A new way to connect businesses with their markets is rolling out across the Internet. Live video builds on the success of social media and content marketing. It gives businesses a whole new way to deliver valuable content to large audiences, and it does it in a way that contains both built-in urgency and a level of interaction that businesses have never enjoyed before.

It’s all very new. Instagram has only offered its version of live video since December 2016, the same month that Twitter finally merged its live video acquisition, Periscope, into its main platform. Facebook has been experimenting a little longer and currently offers more features than its rivals, including detailed stats that reveal when audiences reacted most positively. Because it has so many more users, it also tends to deliver a bigger audience than Twitter or Instagram.

Creating the content couldn’t be easier. On Facebook and Twitter, it’s simply a matter of touching an icon on an app. Instagram can even get the camera rolling with a page swipe. You then need to enter a title for the video, choose an audience from your follower lists… and you’re live.

And that’s when the magic begins. Followers get a notification telling them that someone they follow is now broadcasting. That gives live video the attention-grabbing power of telemarketing but with a call from someone they know and have chosen to hear from. Audiences will need to move quickly. Instagram doesn’t the store the broadcast at all, so if followers don’t pick up their phones and watch right away, they’ll miss the message from one of their favorite brands. While Facebook and Twitter do allow users to watch a recording of the broadcast, that playback won’t have the interaction that they can only enjoy live.

As users watch the video, they can post reactions such as “likes” and they can also write comments that broadcasters can see and address. A live video isn’t just another form of advertising and it’s more even than a kind of television show. It’s a real-time, two-way communication between a brand and its market that delivers a genuine shared experience.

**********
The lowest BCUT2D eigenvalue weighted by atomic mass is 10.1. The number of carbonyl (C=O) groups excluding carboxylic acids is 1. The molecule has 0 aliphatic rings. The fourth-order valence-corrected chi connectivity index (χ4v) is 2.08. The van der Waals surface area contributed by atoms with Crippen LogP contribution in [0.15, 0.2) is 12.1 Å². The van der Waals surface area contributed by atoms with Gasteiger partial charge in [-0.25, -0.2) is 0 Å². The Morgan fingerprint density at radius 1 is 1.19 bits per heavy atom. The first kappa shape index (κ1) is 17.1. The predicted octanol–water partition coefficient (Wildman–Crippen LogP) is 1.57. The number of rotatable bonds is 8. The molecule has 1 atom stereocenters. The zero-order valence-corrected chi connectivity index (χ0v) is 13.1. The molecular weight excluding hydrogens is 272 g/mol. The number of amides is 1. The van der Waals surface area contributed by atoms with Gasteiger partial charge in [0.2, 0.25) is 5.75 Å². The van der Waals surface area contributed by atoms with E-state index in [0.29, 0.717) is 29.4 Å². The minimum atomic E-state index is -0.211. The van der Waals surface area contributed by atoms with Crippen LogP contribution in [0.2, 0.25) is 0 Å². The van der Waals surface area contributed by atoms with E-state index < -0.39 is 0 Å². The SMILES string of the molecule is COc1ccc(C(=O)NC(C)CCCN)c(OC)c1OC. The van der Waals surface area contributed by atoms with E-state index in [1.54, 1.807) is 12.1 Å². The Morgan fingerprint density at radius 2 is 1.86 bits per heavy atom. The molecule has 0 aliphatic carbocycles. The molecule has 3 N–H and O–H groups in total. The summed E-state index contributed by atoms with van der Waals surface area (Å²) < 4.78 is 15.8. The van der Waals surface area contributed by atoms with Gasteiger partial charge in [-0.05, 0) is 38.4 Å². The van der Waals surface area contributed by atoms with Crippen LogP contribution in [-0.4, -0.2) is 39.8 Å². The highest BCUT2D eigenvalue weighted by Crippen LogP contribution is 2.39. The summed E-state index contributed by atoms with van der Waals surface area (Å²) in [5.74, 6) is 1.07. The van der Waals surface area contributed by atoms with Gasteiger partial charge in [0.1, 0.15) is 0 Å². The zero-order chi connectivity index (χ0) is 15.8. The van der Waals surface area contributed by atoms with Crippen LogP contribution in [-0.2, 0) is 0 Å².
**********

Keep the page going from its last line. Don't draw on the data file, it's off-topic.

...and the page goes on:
It’s no surprise then that brands have been quick to experiment. Facebook dished out $50 million to publishing companies and celebrities to set a standard in live video. Buzzfeed received $3 million and used some of those funds to explode a watermelon with rubber bands. The video has generated a total of 11 million views, including more than 800,000 who watched the broadcast live at the same time. Grazia, a fashion magazine, decamped from its office in Milan to Facebook’s office in London to broadcast a week of editorial meetings and other content. As well as inviting the public to suggest story ideas, the publication broadcast a live debate about Brexit and a performance by singer Craig David. Other companies have launched weekly live workshops that show off their products, and countless personal brands have fired up their cameras and used the feature to talk directly to their customers —and to hear back from those customers in real time.

The results of those experiments are already coming in, and they’re dictating the future development of live video. Broadcasters have found that videos of between 30 and 45 minutes allow time for viewers to share the content with friends and increase audience size. Broadcasters can see the names of followers as they join the audience, giving them an opportunity to welcome them by name. Getting out of the office and showing audiences how the product is made or what’s happening at an event tends to attract bigger audiences than a direct address to camera.

The platforms too, are trying to push out more features to make the broadcasts more effective. Facebook already allows brands to grant broadcast privileges without granting other content publication privileges. We can expect to see more detailed stats on other platforms, and Facebook is also rolling out scheduling and “waiting rooms” so that broadcasts begin with audiences already in place.

It’s a whole new kind of social media marketing, and companies will quickly need to find the live content that suits their audience. Live video is a low-to-no cost method that savvy businesses and brands will quickly explore and leverage to gain new customers, and as a result, make more sales.

For a free PDF featuring a proven 8-step formula to help you succeed with your live videos, click here.


Joel Comm is a live video marketing expert who has been broadcasting live since 2008. Whether using tools such as Facebook Live, Periscope or Snapchat to broadcast a clearly defined message to a receptive audience or leveraging the power of webinar and meeting technologies such as Crowdcast, Bluejeans and Belive.tv, Joel’s tested strategies make him an in-demand speaker and consultant for brands both large and small.